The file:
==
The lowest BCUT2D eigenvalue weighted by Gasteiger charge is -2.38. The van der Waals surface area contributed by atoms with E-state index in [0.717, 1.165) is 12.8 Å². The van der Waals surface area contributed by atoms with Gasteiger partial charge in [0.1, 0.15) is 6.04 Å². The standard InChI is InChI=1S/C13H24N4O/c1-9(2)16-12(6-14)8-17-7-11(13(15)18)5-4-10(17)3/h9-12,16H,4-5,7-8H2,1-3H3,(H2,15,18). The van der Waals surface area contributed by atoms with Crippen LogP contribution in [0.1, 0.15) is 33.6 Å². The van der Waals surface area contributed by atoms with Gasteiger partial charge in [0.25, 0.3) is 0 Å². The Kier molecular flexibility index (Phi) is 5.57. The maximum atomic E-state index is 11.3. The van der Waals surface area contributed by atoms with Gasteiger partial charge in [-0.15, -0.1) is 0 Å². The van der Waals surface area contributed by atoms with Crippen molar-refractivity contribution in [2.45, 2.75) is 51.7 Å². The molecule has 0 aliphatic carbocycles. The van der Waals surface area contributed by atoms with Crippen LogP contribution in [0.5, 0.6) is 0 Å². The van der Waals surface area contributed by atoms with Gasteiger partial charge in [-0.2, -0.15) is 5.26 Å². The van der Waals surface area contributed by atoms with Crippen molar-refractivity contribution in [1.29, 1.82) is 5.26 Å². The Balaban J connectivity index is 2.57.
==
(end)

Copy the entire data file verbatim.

The lowest BCUT2D eigenvalue weighted by Gasteiger charge is -2.38. The van der Waals surface area contributed by atoms with E-state index in [0.717, 1.165) is 12.8 Å². The van der Waals surface area contributed by atoms with Gasteiger partial charge in [0.1, 0.15) is 6.04 Å². The standard InChI is InChI=1S/C13H24N4O/c1-9(2)16-12(6-14)8-17-7-11(13(15)18)5-4-10(17)3/h9-12,16H,4-5,7-8H2,1-3H3,(H2,15,18). The van der Waals surface area contributed by atoms with Crippen LogP contribution in [0.1, 0.15) is 33.6 Å². The van der Waals surface area contributed by atoms with Gasteiger partial charge in [0.25, 0.3) is 0 Å². The Kier molecular flexibility index (Phi) is 5.57. The maximum atomic E-state index is 11.3. The van der Waals surface area contributed by atoms with Gasteiger partial charge in [-0.15, -0.1) is 0 Å². The van der Waals surface area contributed by atoms with Crippen molar-refractivity contribution in [2.45, 2.75) is 51.7 Å². The molecule has 0 aliphatic carbocycles. The van der Waals surface area contributed by atoms with Crippen LogP contribution in [0.5, 0.6) is 0 Å². The van der Waals surface area contributed by atoms with Gasteiger partial charge in [-0.2, -0.15) is 5.26 Å². The van der Waals surface area contributed by atoms with Crippen molar-refractivity contribution in [1.29, 1.82) is 5.26 Å². The Balaban J connectivity index is 2.57.